Mandatory bonding on federally funded P3 projects is key in NASBP's 2016 legislative advocacy

By Shannon Crawford posted 01-20-2016 10:15 AM

A critical component of NASBP's 2016 legislative advocacy will be ensuring that surety bond requirements are included in public-private partnerships, or P3s, that involve federal loans, grants, and resources. NASBP is already focusing on the reauthorization of the Water Resources Development Act (WRDA), which includes a provision that provides grants and loan guarantees to states and localities for P3 agreements for water infrastructure projects. It is unclear, however, whether bonding provisions apply says Lawrence LeClair, NASBP Director of Government Relations.

The bill will likely come up for reauthorization during the spring, he says. In the meantime, NASBP is paving the way by meeting with members of the U.S. House of Representatives and Senators who serve on the Committees that oversee WRDA, to open a dialogue about how bonding requirements would be used to protect federal tax dollars comprising the grant and loan funds under the act, he says.

NASBP also continues to work with the other groups in the Construction Procurement Coalition, which has supported construction procurement reform legislation that includes a P3 bonding provision. 

NASBP's state-level advocacy also will emphasize P3 issues, with NASBP's state government affairs representatives mobilizing and educating lawmakers of the importance of bonding in states where P3 bills are before the legislature, LeClair says. Many states have statutes allowing for P3s, and one of NASBP's priorities is ensuring that bonds are required in such agreements, he says.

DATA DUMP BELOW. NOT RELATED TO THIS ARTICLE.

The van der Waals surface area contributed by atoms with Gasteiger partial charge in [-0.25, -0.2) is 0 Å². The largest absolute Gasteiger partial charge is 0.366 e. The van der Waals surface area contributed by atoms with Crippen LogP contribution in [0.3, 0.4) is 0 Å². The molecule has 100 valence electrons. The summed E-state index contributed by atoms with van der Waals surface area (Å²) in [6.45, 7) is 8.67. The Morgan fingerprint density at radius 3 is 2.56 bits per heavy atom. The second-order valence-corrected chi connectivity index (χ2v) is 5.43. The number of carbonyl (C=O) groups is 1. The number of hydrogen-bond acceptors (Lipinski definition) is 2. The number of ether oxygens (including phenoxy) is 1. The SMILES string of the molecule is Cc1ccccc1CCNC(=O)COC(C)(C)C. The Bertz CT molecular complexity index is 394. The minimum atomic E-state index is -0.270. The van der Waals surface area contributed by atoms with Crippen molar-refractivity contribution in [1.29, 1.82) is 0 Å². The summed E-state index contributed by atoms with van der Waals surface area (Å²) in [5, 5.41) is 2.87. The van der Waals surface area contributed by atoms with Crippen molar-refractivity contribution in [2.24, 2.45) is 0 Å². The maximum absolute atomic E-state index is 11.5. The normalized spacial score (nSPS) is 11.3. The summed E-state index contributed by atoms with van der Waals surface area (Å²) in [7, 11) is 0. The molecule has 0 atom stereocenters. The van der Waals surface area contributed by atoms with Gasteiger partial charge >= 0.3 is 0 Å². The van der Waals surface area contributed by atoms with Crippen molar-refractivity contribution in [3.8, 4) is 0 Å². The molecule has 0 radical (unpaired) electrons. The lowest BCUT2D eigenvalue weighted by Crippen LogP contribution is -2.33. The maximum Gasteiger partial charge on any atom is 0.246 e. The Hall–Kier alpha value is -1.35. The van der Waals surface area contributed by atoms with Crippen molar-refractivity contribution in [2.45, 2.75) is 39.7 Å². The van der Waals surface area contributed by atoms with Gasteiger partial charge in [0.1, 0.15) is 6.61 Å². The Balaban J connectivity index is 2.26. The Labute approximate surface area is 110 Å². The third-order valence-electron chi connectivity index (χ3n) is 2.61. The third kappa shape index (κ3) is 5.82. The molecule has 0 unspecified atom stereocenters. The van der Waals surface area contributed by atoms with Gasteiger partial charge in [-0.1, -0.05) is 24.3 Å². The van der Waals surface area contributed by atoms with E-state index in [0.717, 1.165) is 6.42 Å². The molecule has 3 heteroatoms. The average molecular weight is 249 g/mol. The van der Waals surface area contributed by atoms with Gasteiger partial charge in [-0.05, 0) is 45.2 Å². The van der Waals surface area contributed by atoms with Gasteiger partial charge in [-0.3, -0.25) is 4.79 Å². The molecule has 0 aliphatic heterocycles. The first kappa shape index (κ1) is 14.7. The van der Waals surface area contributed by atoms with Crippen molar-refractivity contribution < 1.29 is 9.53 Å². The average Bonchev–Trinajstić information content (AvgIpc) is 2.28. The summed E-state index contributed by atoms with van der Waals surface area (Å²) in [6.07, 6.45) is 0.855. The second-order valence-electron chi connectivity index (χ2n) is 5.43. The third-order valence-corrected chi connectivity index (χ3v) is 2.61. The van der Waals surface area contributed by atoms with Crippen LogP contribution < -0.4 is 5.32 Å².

From June 7-8, 2016, in Washington, DC, the NASBP Annual Legislative Fly-in will take place, followed by the Federal Construction Contracting Seminar on June 9. The Fly-in remains highly valuable for maintaining relationships with Congress “because we’ve built up some really effective synergy on the Hill,” LeClair says. It gives NASBP members and affiliates an opportunity to meet face-to-face with their congressional representatives and remind them of the protection that bonding offers. 

NASBP will continue its outreach to small and emerging contractors in 2016. The most recent National Defense Authorization Act, which NASBP lobbied for in 2015, contains two provisions that can benefit such contractors, LeClair says. One toughens controls over assets backing individual surety bonds on federal construction projects, while the other raises the guarantee for sureties in the Small Business Administration's Preferred Program from 70% to 90%, thereby encouraging more sureties to participate and more regulated markets for emerging contractors.

In addition, “we continue to bolster our website with important info dedicated to small and emerging contractors, and we also have a committee dedicated to small and emerging contractors, as well,” LeClair says.